I don’t remember much that happened after that. In fact, the next number of years are a bit of a blur. I do remember making a beeline for the locker room, where I sat down and threw a white towel over my head. And I recall the comments of my fellow teammates: “Don’t worry about it, Callaway. Anyone coulda done that…if he was totally uncoordinated.”
I pulled the towel around my ears to muffle the laughter. Then I unlaced my skates. And hung them up. For good.
Upon arriving home, I headed straight for my room. A bad case of the flu had kept Dad from the game.
“How did it go?” he asked, standing in the doorway, studying my pale face and knowing part of the answer.
“Aw, Dad,” I said, hanging my head. “I can’t tell you. You’re sick enough.”
Flopping onto my bed, I put my hands behind my head and stared at the stucco ceiling. Dad entered my room and sat beside me, saying nothing.
“Did you ever do something so stupid you wished for all the world you could go back twenty-four hours and start the day again?” I asked.
“Well,” said Dad, “there was the time I shot out Old Man Henderson’s headlights with my .22…and then there was—”
I interrupted him for the first time in years. Then sat up. Buried my head in my fists. And told him everything: The shock of the crowd. The shame of the dressing room. My play that would live in infamy. I didn’t dare look at his face. The face of a proud dad. A dad who had dreams of his own for his youngest son.
There was silence for a minute. Then Dad put his hand on my knee and did the most unexpected thing in the world.
He began to laugh.
And I couldn’t believe I was doing it…but I joined him.
It was the last thing either of us expected. It was the very best thing.
More than twenty years have passed since the night Dad and I sat on the edge of my bed laughing together. I remember it as the night I determined to skate again. In fact, I’m still skating. I’ve even managed to score a few goals over the years. Into the right net. But no goal will ever be as memorable as that overtime goal.
For several years after I’d wake up in a cold sweat reliving that awful moment, but when I’d remember Dad’s hand on my knee…I’d smile from ear to ear. You see, that was the night I discovered something that makes the heaviest burdens seem a whole lot lighter.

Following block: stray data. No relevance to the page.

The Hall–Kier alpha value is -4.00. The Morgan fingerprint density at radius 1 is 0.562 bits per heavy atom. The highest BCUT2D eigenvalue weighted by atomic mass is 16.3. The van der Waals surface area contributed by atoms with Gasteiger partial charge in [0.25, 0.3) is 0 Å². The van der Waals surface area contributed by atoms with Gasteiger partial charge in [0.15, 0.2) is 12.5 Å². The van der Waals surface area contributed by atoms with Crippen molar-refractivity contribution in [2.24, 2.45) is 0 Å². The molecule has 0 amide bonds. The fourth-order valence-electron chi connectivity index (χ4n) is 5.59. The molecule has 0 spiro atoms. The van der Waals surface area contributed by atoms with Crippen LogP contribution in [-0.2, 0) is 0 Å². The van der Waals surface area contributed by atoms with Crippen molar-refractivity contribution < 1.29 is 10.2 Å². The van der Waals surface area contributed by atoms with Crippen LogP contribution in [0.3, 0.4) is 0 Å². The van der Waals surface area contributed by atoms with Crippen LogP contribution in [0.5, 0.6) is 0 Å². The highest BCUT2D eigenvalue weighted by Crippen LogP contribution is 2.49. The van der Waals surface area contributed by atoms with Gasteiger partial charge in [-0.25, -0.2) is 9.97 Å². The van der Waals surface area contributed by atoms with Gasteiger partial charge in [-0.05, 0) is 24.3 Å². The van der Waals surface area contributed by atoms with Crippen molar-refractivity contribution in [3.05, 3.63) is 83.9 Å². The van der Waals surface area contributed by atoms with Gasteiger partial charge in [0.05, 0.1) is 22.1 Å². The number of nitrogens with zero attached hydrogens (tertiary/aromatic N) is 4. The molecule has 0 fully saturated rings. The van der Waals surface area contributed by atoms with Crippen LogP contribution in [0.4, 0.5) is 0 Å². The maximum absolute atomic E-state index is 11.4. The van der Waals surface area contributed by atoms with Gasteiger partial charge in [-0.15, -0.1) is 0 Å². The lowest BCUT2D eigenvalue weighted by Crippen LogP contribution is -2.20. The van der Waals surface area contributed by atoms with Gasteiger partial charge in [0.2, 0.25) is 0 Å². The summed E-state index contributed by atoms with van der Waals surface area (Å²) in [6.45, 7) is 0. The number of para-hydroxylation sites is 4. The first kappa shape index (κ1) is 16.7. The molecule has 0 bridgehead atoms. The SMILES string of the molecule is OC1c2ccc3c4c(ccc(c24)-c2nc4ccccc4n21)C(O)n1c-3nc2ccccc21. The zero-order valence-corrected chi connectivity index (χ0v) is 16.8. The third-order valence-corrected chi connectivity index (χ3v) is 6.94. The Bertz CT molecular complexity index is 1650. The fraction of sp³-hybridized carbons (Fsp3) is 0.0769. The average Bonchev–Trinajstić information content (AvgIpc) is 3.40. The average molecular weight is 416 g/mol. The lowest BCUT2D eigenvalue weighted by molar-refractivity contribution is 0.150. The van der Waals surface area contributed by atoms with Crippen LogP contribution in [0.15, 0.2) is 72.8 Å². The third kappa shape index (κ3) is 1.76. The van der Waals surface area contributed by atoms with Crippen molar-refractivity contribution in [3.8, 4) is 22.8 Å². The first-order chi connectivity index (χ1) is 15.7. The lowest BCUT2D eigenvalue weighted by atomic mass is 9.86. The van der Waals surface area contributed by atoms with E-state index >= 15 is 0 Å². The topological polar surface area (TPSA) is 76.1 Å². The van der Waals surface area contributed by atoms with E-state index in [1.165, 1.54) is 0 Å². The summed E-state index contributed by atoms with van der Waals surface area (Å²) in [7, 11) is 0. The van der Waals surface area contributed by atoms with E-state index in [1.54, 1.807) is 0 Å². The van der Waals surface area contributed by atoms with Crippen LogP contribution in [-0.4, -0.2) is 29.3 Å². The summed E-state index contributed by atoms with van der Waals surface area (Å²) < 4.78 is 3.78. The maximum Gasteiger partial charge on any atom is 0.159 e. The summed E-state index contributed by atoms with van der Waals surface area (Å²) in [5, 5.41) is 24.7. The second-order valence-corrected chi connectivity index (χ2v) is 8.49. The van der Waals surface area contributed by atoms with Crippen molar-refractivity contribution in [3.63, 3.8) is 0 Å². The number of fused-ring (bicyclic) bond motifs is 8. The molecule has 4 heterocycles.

A smiling face.
The face of One who laughs with us.
Sometimes life gets so bad that there is only one thing left to do: laugh. When your dishwasher floods the kitchen, when you accidentally delete a day’s work on the computer, or when you score the winning goal for the wrong team, you’ll find the situation much easier to handle if you can respond to it with a smile instead of a scream.
As we hurry through our days, it’s easy to let life’s problems and stresses distort our perspective. That may be one of the reasons why God gave us laughter…and sunsets…and ice cream…and music…and children.
The child-raising years are filled with some of life’s biggest challenges, yet they pass by so quickly. Soon, by God’s grace, your family will be together in a new, eternal home—a joyous place called heaven. That knowledge should help you keep the temporary pitfalls of daily life in proper perspective.
- James C Dobson
“Infamy on Ice” by Phil Callaway. From Who Put the Skunk in the Trunk? by Phil Callaway (Sisters, Ore.: Multnomah Publishers, Inc., 1999). Used by permission.
This devotional is taken from Night Light for Parents. Copyright © 2000 by James Dobson, Inc. All rights reserved. Used with permission.